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|Title:||The effects of metals on thermal regeneration of granular activated carbon|
|Author(s):||Cannon, Frederick Scott|
|Doctoral Committee Chair(s):||Snoeyink, Vernon L.|
|Department / Program:||Civil and Environmental Engineering|
|Degree Granting Institution:||University of Illinois at Urbana-Champaign|
Engineering, Materials Science
|Abstract:||The goal of this research was to explore how accumulated metals on granular activated carbon (GAC) affected thermal regeneration, and to determine whether thermal regeneration could restore the spent GAC's virgin adsorption capacity, despite the metals.
Calcium and iron accumulated in many of the spent GACs that the author evaluated. In order to isolate which of these metals catalytically accelerated the rate of GAC gasification, each metal was loaded individually onto GAC.
Iron catalysis was dramatically inhibited by sulfur, even at sulfur concentrations as low as 300 mg/kg. However, when this sulfur was almost completely extracted to 10 mg/kg, the iron (at 1 percent loading) became a strong catalyst. Calcium, in comparison, catalytically accelerated the rate of GAC gasification dramatically, even in the presence of 0.7 percent sulfur.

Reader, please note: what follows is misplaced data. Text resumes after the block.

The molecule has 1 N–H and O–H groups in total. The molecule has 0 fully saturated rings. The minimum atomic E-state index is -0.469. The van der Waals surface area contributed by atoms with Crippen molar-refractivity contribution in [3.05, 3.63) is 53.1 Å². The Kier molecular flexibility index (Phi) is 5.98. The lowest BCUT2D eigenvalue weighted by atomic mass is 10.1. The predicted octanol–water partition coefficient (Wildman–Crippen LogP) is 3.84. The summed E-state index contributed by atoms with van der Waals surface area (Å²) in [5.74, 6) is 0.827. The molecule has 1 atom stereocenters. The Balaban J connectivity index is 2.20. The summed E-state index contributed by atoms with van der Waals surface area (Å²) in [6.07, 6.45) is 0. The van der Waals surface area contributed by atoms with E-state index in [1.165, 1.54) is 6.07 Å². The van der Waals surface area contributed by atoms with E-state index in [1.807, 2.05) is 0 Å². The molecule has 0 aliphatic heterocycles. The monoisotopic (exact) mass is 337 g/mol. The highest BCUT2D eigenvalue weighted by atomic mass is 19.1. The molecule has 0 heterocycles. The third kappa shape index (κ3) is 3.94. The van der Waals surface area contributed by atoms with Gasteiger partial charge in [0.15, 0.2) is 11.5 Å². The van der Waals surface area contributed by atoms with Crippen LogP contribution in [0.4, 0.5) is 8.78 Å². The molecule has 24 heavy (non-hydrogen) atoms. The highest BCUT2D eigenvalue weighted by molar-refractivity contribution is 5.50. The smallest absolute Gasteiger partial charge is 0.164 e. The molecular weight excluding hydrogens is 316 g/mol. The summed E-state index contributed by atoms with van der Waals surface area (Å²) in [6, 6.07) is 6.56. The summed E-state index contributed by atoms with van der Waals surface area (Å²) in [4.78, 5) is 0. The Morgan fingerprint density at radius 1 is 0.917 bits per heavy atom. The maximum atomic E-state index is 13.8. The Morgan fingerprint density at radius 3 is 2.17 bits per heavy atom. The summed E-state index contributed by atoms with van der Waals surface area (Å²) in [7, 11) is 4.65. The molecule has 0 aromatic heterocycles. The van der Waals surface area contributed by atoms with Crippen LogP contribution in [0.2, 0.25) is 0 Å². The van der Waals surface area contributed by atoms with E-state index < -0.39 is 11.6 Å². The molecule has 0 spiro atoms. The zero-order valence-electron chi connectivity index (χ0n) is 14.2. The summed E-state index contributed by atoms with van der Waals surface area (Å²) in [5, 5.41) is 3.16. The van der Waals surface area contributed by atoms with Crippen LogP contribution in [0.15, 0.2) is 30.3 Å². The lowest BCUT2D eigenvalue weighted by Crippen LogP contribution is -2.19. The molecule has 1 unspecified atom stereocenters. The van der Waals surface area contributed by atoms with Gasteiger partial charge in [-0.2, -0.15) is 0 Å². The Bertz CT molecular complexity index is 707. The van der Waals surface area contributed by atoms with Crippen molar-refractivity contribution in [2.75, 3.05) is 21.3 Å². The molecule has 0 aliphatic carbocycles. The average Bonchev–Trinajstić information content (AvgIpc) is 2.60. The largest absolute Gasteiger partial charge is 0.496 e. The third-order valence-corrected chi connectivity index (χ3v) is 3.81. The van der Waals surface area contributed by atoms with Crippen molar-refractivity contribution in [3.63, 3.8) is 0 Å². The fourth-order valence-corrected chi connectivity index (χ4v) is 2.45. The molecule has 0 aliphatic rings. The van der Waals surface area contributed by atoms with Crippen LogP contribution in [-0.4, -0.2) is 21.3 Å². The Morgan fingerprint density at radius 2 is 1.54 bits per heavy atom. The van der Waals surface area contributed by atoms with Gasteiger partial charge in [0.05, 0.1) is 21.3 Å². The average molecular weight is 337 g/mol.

Thermal regenerations were conducted on a spent GAC that had served in a water treatment plant for about four years, and contained 2 percent calcium. Proper regeneration restored the spent GAC to the same pore structure and surface area as was exhibited by several virgin GACs.
When calcium appeared inside the spent GAC, it caused micropores to be converted to small mesopores during thermal oxidation. If the calcium was leached out of the GAC with acid, thermal oxidation increased only the micropore volume. The larger micropores and smaller mesopores are probably the most important for adsorbing the organic compounds found in water supplies. Despite calcium's tendency toward widening micropores, these adverse effects could be overcome via proper control of calcium catalyzed regeneration.
Kinetic and thermodynamic experiments of the spent GAC revealed that steam participated in the water-gas shift reaction (H$\sb2$O + CO = H$\sb2$ + CO$\sb2$). The CO$\sb2$ created by this reaction in turn served as the primary oxidant.
When both steam and CO$\sb2$ were employed together, the water-gas shift step limited overall reaction rate at high temperatures. However, at low temperatures, the rate of converting solid CO groups to gaseous CO limited overall rate. With both oxidants together, the regenerated product's pore structure appeared better suited for water treatment applications when the water-gas shift reaction limited overall rate, than when the solid CO-to-gaseous CO step limited overall rate. (Abstract shortened by UMI.)
|Rights Information:||Copyright 1993 Cannon, Frederick Scott|
|Date Available in IDEALS:||2011-05-07|
|Identifier in Online Catalog:||AAI9328989|
This item appears in the following Collection(s)
Graduate Dissertations and Theses at Illinois
Graduate Theses and Dissertations at Illinois
Dissertations and Theses - Civil and Environmental Engineering